by Tony Chai | Chief Editor | firstname.lastname@example.org
▲ American Airlines' Boeing 787-9 Dremlier.
American Airlines’ Asia Pacific Sales team recently invited Korean-American media outlets and provided a rare in-depth tour of the AA Control Center and the latest Boeing 787-9 Dreamliner.
The Boeing 787-9 Dreamliner currently flies from DFW Airport to such overseas destinations as Seoul(Incheon), Sao Paulo, Madrid, and Paris.
With recent addition of the Korean Sales unit, AA Asia Pacific Sales team expects the Boeing 787-9 Dreamliner to play an important role in attracting more customers who fly to those regions.
One feature that stands out the most is the premium economy section. American Airlines is the first airline to get rid of the first class section and provide economy, premium economy, and business seats.
For $500 to $600 more, customers can upgrade from economy to premium economy. Premium economy seats are much more roomier and equipped with high tech features. They also come with much higher quality of food and services than the regular economy.
Boeing 787-9 Dreamliner can board total 285 customers, with 30 in the business cabin and 255 in the main cabin, where the economy and premium economy sections are.
▲ Senior Specialist Kevin Cho(left) and Asia Pacific Sales GM Steve Koo.
According to Steve Koo, who is the general manager of Asia Pacific Sales team, the decision to do away with the first class cabin is based on the current trend of the airline industry.
Corporate customers, who are the main target customers of the first class seats, can now fly private jets for about the same cost of commercial airliners’ first class seats. For example, a company may deposit $300,000 or so with a private jet provider and sign up for certain number of flights (50 flights, for example). The overall cost difference between the private jet and commercial airliner is minimal to none, said Koo during a media briefing after the tour last Tuesday, March 27th.
According to Koo, American Airlines is also making significant facility improvements at major airports, including DFW Airport. The Admirals Club at the DFW Airport is currently undergoing a major remodeling process.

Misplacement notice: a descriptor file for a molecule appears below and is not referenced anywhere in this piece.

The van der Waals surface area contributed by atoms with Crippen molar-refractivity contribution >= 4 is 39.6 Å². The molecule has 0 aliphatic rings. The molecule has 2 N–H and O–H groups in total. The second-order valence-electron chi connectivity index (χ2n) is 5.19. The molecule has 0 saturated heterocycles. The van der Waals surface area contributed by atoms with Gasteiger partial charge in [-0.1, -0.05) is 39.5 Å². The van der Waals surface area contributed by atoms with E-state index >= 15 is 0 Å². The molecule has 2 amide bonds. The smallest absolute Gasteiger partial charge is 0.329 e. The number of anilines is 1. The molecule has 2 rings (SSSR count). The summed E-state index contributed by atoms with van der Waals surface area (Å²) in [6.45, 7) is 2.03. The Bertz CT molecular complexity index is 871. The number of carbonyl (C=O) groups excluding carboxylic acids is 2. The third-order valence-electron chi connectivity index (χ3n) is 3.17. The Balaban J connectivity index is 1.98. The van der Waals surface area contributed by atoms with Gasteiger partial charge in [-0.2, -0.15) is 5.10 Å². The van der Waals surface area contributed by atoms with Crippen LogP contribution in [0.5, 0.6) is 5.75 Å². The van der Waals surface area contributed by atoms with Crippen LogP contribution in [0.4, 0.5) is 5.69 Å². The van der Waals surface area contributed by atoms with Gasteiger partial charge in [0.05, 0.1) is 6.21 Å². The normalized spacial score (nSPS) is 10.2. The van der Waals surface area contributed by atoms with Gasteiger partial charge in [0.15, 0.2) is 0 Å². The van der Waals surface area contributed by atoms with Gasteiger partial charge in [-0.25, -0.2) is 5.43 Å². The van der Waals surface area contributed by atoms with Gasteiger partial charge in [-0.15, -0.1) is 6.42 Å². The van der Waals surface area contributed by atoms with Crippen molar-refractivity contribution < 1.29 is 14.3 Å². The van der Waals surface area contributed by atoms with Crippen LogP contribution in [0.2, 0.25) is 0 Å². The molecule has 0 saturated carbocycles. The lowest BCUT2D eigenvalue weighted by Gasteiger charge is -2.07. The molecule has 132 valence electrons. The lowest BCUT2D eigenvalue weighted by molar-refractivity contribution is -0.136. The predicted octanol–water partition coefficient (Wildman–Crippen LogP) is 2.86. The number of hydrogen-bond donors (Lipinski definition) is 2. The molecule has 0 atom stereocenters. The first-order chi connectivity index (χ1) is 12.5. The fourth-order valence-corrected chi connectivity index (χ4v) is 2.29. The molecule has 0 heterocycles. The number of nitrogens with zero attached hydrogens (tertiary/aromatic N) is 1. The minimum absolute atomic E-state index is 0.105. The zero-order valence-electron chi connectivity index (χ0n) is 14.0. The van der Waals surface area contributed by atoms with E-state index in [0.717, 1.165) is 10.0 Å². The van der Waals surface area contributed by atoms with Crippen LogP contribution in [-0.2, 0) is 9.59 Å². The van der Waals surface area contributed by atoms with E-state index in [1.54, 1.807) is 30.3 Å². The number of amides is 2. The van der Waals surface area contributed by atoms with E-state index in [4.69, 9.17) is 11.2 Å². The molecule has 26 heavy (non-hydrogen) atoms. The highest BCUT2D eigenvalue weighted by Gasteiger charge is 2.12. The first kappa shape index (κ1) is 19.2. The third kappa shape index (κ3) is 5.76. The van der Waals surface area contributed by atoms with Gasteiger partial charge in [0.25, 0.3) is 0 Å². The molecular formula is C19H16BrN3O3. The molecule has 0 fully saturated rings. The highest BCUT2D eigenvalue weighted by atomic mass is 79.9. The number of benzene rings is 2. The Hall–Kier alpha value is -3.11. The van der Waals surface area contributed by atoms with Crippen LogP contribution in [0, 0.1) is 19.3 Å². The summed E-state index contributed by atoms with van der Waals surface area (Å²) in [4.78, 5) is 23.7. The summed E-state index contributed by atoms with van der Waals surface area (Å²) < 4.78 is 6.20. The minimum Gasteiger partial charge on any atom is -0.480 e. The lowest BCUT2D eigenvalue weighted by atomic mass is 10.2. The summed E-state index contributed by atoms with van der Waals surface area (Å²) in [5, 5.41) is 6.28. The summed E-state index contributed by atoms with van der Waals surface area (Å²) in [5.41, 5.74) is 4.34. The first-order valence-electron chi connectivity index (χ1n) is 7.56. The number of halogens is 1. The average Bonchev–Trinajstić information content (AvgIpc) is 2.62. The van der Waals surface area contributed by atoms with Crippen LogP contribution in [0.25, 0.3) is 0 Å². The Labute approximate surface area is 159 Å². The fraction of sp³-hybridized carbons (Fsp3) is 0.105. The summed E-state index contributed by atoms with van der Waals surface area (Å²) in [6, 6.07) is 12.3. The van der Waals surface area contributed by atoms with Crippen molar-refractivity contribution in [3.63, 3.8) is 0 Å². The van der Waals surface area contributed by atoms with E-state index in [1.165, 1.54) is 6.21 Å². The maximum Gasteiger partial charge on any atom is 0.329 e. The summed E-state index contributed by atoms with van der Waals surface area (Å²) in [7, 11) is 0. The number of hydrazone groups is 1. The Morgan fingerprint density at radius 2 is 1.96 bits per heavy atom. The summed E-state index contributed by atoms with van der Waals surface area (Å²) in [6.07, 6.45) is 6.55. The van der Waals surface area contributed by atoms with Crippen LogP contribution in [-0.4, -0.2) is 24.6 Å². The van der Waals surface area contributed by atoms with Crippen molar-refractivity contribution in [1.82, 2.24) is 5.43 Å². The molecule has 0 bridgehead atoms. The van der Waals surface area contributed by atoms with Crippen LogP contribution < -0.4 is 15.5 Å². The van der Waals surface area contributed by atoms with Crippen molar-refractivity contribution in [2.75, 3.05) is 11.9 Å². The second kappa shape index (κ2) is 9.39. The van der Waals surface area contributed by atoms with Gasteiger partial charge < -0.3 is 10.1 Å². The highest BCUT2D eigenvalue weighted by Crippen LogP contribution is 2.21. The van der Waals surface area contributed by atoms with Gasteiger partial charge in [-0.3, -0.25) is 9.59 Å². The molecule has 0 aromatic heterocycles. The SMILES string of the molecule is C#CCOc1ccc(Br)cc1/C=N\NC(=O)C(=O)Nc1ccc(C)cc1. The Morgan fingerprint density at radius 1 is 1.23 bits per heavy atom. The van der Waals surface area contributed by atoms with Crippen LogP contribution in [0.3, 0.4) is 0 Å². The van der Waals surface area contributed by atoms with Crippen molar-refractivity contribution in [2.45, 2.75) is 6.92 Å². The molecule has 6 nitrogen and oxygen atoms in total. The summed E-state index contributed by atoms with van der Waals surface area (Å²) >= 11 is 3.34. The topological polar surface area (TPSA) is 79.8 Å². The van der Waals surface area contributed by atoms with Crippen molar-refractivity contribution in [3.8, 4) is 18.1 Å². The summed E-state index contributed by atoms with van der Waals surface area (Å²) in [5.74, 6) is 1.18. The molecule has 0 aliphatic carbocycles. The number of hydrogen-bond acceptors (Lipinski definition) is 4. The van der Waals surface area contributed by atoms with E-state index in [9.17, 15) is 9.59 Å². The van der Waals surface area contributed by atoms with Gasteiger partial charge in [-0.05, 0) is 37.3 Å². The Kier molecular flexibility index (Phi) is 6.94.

Steve Koo believes the American Airlines’ large network of flights and its commitment to cultural awareness are two of the reasons why the airline outperforms its competitors.
“In terms of the network of flights and the number of airplanes, American Airlines is the largest carrier in the world” said Koo, who used to work at Asiana Airlines as a high level executive.
To give an idea of how large the network and the fleet size is, Koo compared American Airlines to Korean Air, which also provides direct flights from DFW to Seoul.
According to Koo, Korean Air owns about 130 airplanes while American Airlines boasts more than 1,500 airplanes.
“There are many advantages in being the largest carrier in the world, in terms of providing the highest quality services that the customers want” said Koo.
▲ According to Steve Koo, AA has the world's largest network of flights.
Kevin Cho, who heads the Korean Sales unit, couldn’t agree more.
“We want our customers to feel as comfortable as possible during their flights. And especially for our Korean customers who fly to Seoul, we make sure that we have the best flight attendants on board to make them feel right at home” said Cho.
10 flight attendants serve on the Boeing 787-9 Dreamliner to Seoul, 3 of which are Korean-speakers.
According to Jennifer Eschberger, who is one of the Korean-American flight attendants for American Airlines, one Korean-American flight attendant serves the business cabin while the other two serve the main cabin.
▲ Korean-American flight attendant Jennifer Eschberger(left) and Flight Serivce Manager Liam Rivera(center)
The tour of the AA Control Center was provided by John Molitor, who is one of the managers at the control center.
According to Molitor, the control center used to be in a tall tower, where the operators had a clear view of terminals. But now it’s completely virtual – it operates out of a huge room, with walls of high tech TV monitors and computer screens.
The control tower monitors AA flights at terminals A, B, C, and D. American Airlines operates approximately 800 daily departures out of DFW Airport.
Some of the functions of the AA Control Center include △ managing aircraft movement on the ramp areas △ evaluating weather, schedules and gate optimization to support on-time departures △ coordinating everyone who touches a flight from arrival at the gate to pushback, including American Airlines team members and contractors who handle things like cleaning, fueling and catering.
Fore more information on American Airlines’ flights and services, check out their website at ww.aa.com.
▲ AA Control Center is completely virtual.
▲ John Molitor(right) is one of the managers at the AA Control Center.